Green troops often went to ground after one of their number was hit by a sniper, which simply gave the sniper a selection of immobile targets to pick off at his leisure. Experienced troops knew that the best chance to avoid being hit was to continue the advance. Eventually the sniper would either retreat or give away his position, and because a sniper could not produce a high volume of fire, a located sniper was highly vulnerable to being rushed or overwhelmed by superior firepower.
Bergerud (1993) quotes a Marine historian, John Miller, Jr., who repudiated a common myth about Japanese snipers in the Pacific:
One of the great bugaboos of the Guadalcanal campaign which slowed nearly all advances by the infantry was the belief, firmly held by nearly all troops, that Japanese "snipers" operated from treetops. But this belief, which the Japanese curiously entertained about American "snipers," was seldom supported by facts. The Japanese rifleman was not especially equipped for sniping, nor did he usually climb trees to shoot.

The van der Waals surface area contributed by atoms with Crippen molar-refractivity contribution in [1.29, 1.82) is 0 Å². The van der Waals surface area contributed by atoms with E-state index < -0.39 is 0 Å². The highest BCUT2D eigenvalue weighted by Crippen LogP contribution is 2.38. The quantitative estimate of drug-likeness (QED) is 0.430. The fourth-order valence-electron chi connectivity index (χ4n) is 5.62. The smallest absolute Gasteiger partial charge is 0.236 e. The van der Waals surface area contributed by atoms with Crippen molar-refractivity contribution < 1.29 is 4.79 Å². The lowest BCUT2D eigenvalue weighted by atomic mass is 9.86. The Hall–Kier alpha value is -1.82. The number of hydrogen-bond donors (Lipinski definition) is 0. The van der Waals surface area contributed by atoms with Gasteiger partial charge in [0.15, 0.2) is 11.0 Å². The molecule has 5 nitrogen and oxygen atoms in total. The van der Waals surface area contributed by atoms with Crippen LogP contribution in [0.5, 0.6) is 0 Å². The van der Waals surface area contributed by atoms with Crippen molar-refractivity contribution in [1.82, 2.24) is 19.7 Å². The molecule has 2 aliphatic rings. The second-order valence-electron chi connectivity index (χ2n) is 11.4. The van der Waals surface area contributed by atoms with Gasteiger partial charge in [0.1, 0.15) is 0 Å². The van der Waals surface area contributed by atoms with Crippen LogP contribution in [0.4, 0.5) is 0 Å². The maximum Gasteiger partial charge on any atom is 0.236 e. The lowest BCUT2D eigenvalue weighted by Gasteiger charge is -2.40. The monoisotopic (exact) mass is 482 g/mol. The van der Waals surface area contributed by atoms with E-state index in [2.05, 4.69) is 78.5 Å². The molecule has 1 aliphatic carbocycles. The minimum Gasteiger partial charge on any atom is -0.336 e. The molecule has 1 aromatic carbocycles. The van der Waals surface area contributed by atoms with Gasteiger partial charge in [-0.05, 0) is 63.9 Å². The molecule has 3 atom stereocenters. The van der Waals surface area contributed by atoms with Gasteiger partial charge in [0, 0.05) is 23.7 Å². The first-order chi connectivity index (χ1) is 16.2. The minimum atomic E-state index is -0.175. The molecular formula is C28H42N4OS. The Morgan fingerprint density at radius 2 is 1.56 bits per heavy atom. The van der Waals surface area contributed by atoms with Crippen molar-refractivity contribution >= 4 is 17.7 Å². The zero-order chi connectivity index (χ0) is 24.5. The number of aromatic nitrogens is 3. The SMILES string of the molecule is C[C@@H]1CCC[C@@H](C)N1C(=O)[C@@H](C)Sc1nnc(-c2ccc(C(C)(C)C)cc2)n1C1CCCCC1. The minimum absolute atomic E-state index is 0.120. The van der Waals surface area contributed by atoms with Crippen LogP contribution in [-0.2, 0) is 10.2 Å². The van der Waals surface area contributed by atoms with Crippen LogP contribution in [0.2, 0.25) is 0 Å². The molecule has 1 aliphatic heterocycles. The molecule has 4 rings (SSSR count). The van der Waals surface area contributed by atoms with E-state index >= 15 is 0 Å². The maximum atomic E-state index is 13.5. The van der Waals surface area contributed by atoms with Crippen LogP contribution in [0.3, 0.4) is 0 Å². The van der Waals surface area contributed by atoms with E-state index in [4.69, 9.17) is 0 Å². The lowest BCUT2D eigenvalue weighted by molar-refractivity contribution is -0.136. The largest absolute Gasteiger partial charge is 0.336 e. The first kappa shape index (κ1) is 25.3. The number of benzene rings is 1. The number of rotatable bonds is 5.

Miller (1959) later added:
Anyone who has ever climbed a tree in the jungle can testify to the difficulties a man with a rifle would encounter — lack of visibility, tree limbs in the way, and the innumerable little red ants whose bite is like the prick of needles.
Most Japanese "snipers" were actually outpost guards or
members of small patrols. However, the usage became so common that it
was actually embraced by at least one postwar historian (Rentz 1946):
The term "sniper" is used herein in the sense that became common usage as the war progressed. By "sniper" we mean any individual rifleman who delivers fire as an individual, and not as a part of a unit fire plan. A "sniper", therefore, need not be especially trained to serve a specific purpose. He may be located in any position--a tree, a hole in the ground, behind bushes, in buildings or equipment. He may choose any target that presents itself. He need not be guided by a time element in delivering his fire. His primary mission is to inflict the greatest number of casualties upon opposing forces, causing attrition in the ranks. Thus, any man spasmodically firing a rifle or similar weapon at another individual or group of individuals immediately becomes a sniper.
Snipers were generally trained to target commissioned and non-commissioned officers, who could often be identified by
their rank insignia, because they carried binoculars, map cases, or
other distinctive equipment, or because their behavior or the behavior
of the men around them gave them away. Officers often concealed their
insignia and distinctive equipment, and troops were sometimes
instructed not to salute officers while on the front line.
FM 21-75 (1944-2-6; accessed 2012-9-15)
Rentz (1946; accessed 2012-9-15)